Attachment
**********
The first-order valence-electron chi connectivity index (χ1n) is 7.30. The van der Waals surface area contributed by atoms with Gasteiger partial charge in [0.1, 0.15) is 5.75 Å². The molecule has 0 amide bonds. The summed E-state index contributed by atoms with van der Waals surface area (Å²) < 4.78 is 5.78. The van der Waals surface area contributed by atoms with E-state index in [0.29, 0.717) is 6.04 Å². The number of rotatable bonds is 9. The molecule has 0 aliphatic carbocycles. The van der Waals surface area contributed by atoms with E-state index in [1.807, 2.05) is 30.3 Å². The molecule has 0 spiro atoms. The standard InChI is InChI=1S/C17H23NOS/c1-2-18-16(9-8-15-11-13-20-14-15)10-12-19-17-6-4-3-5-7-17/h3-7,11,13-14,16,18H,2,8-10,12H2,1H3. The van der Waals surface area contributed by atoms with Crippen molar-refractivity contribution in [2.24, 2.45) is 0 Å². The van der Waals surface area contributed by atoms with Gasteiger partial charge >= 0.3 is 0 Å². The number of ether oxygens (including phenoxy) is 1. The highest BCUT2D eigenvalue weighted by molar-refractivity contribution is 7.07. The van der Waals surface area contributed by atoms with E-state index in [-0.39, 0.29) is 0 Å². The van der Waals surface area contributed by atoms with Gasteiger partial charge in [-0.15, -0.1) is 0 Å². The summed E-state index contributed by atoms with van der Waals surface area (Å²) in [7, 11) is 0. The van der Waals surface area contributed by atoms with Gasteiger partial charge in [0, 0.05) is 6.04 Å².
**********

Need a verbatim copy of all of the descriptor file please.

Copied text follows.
The first-order valence-electron chi connectivity index (χ1n) is 7.30. The van der Waals surface area contributed by atoms with Gasteiger partial charge in [0.1, 0.15) is 5.75 Å². The molecule has 0 amide bonds. The summed E-state index contributed by atoms with van der Waals surface area (Å²) < 4.78 is 5.78. The van der Waals surface area contributed by atoms with E-state index in [0.29, 0.717) is 6.04 Å². The number of rotatable bonds is 9. The molecule has 0 aliphatic carbocycles. The van der Waals surface area contributed by atoms with E-state index in [1.807, 2.05) is 30.3 Å². The molecule has 0 spiro atoms. The standard InChI is InChI=1S/C17H23NOS/c1-2-18-16(9-8-15-11-13-20-14-15)10-12-19-17-6-4-3-5-7-17/h3-7,11,13-14,16,18H,2,8-10,12H2,1H3. The van der Waals surface area contributed by atoms with Crippen molar-refractivity contribution in [2.24, 2.45) is 0 Å². The van der Waals surface area contributed by atoms with Gasteiger partial charge >= 0.3 is 0 Å². The number of ether oxygens (including phenoxy) is 1. The highest BCUT2D eigenvalue weighted by molar-refractivity contribution is 7.07. The van der Waals surface area contributed by atoms with E-state index in [-0.39, 0.29) is 0 Å². The van der Waals surface area contributed by atoms with Gasteiger partial charge in [-0.15, -0.1) is 0 Å². The summed E-state index contributed by atoms with van der Waals surface area (Å²) in [7, 11) is 0. The van der Waals surface area contributed by atoms with Gasteiger partial charge in [0, 0.05) is 6.04 Å².